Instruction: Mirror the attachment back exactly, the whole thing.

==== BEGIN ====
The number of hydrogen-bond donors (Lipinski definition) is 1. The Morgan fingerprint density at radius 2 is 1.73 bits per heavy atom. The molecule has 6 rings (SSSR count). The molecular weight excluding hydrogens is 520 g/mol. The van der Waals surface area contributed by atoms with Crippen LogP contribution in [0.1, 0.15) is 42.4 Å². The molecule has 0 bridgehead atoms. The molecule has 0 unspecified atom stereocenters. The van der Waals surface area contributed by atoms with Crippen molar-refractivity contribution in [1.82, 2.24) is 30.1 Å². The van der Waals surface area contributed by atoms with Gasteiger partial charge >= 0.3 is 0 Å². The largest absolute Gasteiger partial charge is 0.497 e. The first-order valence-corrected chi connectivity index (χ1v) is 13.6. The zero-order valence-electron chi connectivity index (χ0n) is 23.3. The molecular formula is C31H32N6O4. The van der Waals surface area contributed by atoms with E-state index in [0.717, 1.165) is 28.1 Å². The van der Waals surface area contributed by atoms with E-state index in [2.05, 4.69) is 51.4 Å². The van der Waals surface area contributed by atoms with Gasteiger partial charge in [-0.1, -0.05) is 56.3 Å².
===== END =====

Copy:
The number of hydrogen-bond donors (Lipinski definition) is 1. The Morgan fingerprint density at radius 2 is 1.73 bits per heavy atom. The molecule has 6 rings (SSSR count). The molecular weight excluding hydrogens is 520 g/mol. The van der Waals surface area contributed by atoms with Crippen LogP contribution in [0.1, 0.15) is 42.4 Å². The molecule has 0 bridgehead atoms. The molecule has 0 unspecified atom stereocenters. The van der Waals surface area contributed by atoms with Crippen molar-refractivity contribution in [1.82, 2.24) is 30.1 Å². The van der Waals surface area contributed by atoms with Gasteiger partial charge >= 0.3 is 0 Å². The largest absolute Gasteiger partial charge is 0.497 e. The first-order valence-corrected chi connectivity index (χ1v) is 13.6. The zero-order valence-electron chi connectivity index (χ0n) is 23.3. The molecular formula is C31H32N6O4. The van der Waals surface area contributed by atoms with E-state index in [0.717, 1.165) is 28.1 Å². The van der Waals surface area contributed by atoms with E-state index in [2.05, 4.69) is 51.4 Å². The van der Waals surface area contributed by atoms with Gasteiger partial charge in [-0.1, -0.05) is 56.3 Å².